I think our expectations of our volunteer experiences are often quite vague, but we kind of think that it will be all warm-fuzzies and simple, straight-forward work. This usually not the case. Entering a new culture and a new volunteer situation both fall outside most of our comfort zones, just like going to a new school or starting a new job. There are new social rules to learn and adapt to, and it can be exhausting and uncomfortable until you "settle in". Understand that its going to be a while before you adapt to a new normal, and make friends.

8. Bring Items to Share

I always forget this! Bring some small souveniers from home, postcards of your hometown, photos of your family, things like that. Locals are curious about your life, and its also nice to have something to give away as a thank-you or parting gift. Gifts of candy and money are discouraged for children. I have some Canada flag pencils that I have been giving away to some of the children I have met. Its a small thing, but useful, and the kids are thrilled to get them!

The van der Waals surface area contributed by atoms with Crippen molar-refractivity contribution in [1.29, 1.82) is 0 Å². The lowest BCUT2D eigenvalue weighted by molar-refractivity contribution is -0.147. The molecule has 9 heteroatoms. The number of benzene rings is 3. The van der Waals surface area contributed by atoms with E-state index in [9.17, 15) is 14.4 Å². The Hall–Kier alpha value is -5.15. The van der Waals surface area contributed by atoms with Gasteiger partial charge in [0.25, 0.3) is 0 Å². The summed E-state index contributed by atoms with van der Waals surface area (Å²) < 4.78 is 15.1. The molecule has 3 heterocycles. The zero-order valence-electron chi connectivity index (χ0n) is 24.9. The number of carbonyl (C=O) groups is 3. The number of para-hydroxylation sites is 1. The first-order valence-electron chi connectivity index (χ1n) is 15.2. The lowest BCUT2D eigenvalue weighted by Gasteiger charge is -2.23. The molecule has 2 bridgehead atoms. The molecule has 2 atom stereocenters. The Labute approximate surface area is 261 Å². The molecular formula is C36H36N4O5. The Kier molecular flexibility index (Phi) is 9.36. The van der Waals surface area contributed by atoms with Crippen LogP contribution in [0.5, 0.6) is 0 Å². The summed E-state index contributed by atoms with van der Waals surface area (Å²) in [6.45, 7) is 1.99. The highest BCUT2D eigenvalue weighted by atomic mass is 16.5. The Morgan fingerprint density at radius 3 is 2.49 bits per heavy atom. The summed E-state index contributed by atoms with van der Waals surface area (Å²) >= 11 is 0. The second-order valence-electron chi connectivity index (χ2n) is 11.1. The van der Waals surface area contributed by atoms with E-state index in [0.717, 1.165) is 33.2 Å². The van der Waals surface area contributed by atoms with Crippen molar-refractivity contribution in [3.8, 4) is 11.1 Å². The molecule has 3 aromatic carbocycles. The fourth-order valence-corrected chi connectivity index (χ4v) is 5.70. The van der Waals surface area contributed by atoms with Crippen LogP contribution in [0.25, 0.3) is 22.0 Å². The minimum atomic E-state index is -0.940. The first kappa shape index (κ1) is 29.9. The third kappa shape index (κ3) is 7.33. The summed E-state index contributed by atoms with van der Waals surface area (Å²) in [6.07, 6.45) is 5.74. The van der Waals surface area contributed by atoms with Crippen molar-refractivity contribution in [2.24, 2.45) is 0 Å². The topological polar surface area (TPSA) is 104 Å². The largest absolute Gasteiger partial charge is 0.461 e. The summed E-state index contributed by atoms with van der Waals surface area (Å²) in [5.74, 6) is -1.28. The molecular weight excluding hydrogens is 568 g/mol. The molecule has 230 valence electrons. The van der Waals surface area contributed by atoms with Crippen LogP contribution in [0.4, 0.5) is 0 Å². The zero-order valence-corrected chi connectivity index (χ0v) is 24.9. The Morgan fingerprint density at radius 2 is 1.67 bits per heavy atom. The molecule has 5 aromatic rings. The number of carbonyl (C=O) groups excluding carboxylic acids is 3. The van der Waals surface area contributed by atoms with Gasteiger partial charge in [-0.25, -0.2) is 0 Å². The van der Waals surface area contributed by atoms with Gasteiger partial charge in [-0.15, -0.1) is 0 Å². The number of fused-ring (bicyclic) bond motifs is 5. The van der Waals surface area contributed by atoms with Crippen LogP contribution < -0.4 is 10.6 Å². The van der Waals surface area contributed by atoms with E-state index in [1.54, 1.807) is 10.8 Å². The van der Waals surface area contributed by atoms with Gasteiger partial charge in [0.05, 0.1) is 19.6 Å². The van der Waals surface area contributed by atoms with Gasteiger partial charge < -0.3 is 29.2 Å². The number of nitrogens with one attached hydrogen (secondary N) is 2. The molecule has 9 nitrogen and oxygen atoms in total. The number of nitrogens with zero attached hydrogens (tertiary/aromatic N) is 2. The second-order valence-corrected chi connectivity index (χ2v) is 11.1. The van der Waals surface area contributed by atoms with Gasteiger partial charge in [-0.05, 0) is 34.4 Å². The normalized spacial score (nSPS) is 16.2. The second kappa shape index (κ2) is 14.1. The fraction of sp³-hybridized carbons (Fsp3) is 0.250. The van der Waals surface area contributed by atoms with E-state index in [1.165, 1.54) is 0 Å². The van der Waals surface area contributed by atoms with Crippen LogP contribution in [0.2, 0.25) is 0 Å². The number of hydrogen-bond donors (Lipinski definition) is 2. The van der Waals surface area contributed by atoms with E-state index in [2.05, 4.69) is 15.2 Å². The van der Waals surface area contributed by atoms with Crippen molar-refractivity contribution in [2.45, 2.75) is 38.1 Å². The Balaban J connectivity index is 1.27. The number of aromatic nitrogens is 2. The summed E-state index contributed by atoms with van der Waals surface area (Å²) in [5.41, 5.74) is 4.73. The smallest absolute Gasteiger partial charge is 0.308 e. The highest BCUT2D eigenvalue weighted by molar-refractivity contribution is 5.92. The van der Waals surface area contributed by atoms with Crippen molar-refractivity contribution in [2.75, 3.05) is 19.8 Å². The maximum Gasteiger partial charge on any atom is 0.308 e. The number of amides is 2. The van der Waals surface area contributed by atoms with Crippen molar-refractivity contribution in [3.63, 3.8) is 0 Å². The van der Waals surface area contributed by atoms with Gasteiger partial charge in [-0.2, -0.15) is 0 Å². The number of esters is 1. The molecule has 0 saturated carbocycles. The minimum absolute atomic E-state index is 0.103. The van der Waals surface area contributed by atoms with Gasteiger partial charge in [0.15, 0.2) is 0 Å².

9. Communicate with the staff regularly

Its important to keep the lines of communication open with the staff of your volunteering agency. They usually have a pretty good idea of the things you will struggle with, they are great sources of information for tips and tricks on local life and travel, and they can help solve the small day to day problems and explain cultural differences. If you don't ask or don't inform them of the issues that arise, they can't do their job. Don't expect them to be mind-readers, but do expect them to want to help! 

10. Stay Humble